Compound curves

As a boatbuilder I know a little about compound curves. In my experience flat panels (FRP or ply for example) will not bend into such curves without kinking. I see there are number of great shapers / builders here who seem to be able to make a flat skin (often bagged, wood or FRP) and then bond it to a shaped blank. I am sure I can see curvature across the deck (and concaves on bottom) as well as the lengthwise rocker.

My question, how the hell is that done? I have bagged all sorts of shapes over the years and have yet to achieve this trick. If it is secret or trade only, so be it, I’ll keep experimenting. If not, please would somebody give me a lead on this perplexing issue?

A razor cut, criss cross pattern of scoreing on the contact side, will allow the panel to conform to both concave AND convex compound curves.


The skins are 1/40 in, so being flexible is not an issue. Also when fiberglass and epoxy is added to the underside of the skin, the moisture from the epoxy adds to the flexibility…and the glass reinforces the veneer from cracking byadds thickness and strength…but not much weight.

The issue at hand is the force from the skin in the bag will sometimes pull the rocker out of the board if you try to run the skin too far out and down the rail. There are two ways around this that i use. 1) is a rocker table made out of eps cut offs from the blank. or 2) I do the bottom first because it is flat and has no real compound…let it cure, then do the deck.



1/40 inch? Damn, I was hoping to use 3mm Paulownia or HD corcell.The rocker table I will use, have already an adjustable one made from MDF. I like the idea of doing the bottom first. I was also goint to glue a strip of Paulownia along the rail before skinning it to reduce the likelihood of over compressing the edges when bagging hard.

Bill, I guess that’s like the cut core foams in boatbuilding but the ones I have used have always been 15mm + thick.

     Yes, exactly the same principle, just on a smaller scale.       Both the depth and width of cuts, as well as the pattern, have an impact on the ability of the panel to conform to the desired form.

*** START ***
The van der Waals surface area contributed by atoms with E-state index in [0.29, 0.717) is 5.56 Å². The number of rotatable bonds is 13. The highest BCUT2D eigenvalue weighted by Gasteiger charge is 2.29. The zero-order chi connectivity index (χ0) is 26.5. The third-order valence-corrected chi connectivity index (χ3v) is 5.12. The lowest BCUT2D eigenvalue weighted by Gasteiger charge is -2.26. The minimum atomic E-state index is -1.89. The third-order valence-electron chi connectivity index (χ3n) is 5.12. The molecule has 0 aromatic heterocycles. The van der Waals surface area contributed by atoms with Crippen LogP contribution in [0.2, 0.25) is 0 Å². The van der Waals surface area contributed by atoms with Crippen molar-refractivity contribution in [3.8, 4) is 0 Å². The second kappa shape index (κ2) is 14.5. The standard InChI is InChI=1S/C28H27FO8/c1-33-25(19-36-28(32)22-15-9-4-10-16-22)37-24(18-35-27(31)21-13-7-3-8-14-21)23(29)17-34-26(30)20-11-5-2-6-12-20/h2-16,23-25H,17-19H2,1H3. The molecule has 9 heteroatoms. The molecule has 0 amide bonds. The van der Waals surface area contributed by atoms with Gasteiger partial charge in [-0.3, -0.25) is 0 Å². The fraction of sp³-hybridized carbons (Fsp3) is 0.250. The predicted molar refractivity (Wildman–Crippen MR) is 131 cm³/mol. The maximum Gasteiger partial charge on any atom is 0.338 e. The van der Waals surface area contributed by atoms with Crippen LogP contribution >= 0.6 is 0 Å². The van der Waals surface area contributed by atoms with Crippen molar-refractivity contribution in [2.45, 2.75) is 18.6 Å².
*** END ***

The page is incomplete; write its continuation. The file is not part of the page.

Bill, I suppose the same problems can arise. If the cuts are not filled with resin / bonding paste the gaps act as stress raisers and shear failure can start.

PVC foam can be thermoformed easily, corecel maybe too. I use 1 or 1.5mm thick wood i put some paper scotch on top side where compund curve are max (nose) no wood crack anymore

However thick the panel material, I don’t think you’d want to have the cuts be more than 50% of the thickness.     I’d butter or squeege the scored surface, before adding it to the core material, and vac bag it down.     Likelyhood of a stress point would be quite low, seems to me.     I’d also be inclined to have some glass under the panel material too.     I’d rather overbuild, than underbuild.

Hi Rikds , basically , standard plywood is not designed to take compound curves ( certainly not tight ones), because of multiple grain directions opposing each other to keep it structurally flat …even bending ply becomes difficult when the compound radii get smaller, because it’s designed to bend easily in one direction only…its the reason ply boats with a flaired bow use the double diagonal system to form the smaller radius compound curves. Vacuum forming to a solid substrate is a bit different…if you use relief cuts on the inside of the panel , as Bill suggests ,the cuts relax the surface tension enough to take the curves (depending on how close together you put the cuts and where you put them … Under vacuum , the relief cuts actually fill with the epoxy , forming an internal “skeleton” that gives the shape added strength.

What ResinHead said.  My bamboo skins are 1/40 inch and will conform to compound curvature after saturation with expoxy and some vacuum bagging.  Actually, I was surprized when I first pulled it off.

all the best

OK, I’m gonna be totally off topic, but since you’re likely to see this Mr. Rikds (by the way, I’ve always wondered how to read your screen-name), anytime you want to talk about infusion, I’m all ears. 

Just sayin.  It’s been a few years since you did your longboard infusion thread.  At the time, I think it was over most of our heads.  Now, not quite as much.  If you prefer not to go there publicly, I respect that.  But if you want to, . . . oh boy oh boy would that be something.

Digressive hijack over. 


Hi Newschoolblue. That takes me back, longboard infusion? People remember that thread? Funnily enough I’ve just come in from the first surf in 6 months and took that board for old times sake. Still goes well but has been borrowed a few times by some less than careful surfers and it now has war wounds aplenty!

Now you have really put the cat amongst the pigeons, I was going to try a compsand but - infusion, hmmmm. After what Bill said above it has crossed my mind that all those little knife cuts would make great resin paths. So in theory EPS core (sealed), bond rail, glass, Paulownia (knife cut), glass, bag, infuse! Will have to try some experiments, I love experiments.

Where you want to go with infusion. It seems everybody is doing it these days.

Rikds? It’s a nom-de-nyme or pseudoplume or maybe an acronym, break it down into manageable bits, just don’t try to pronounce it!!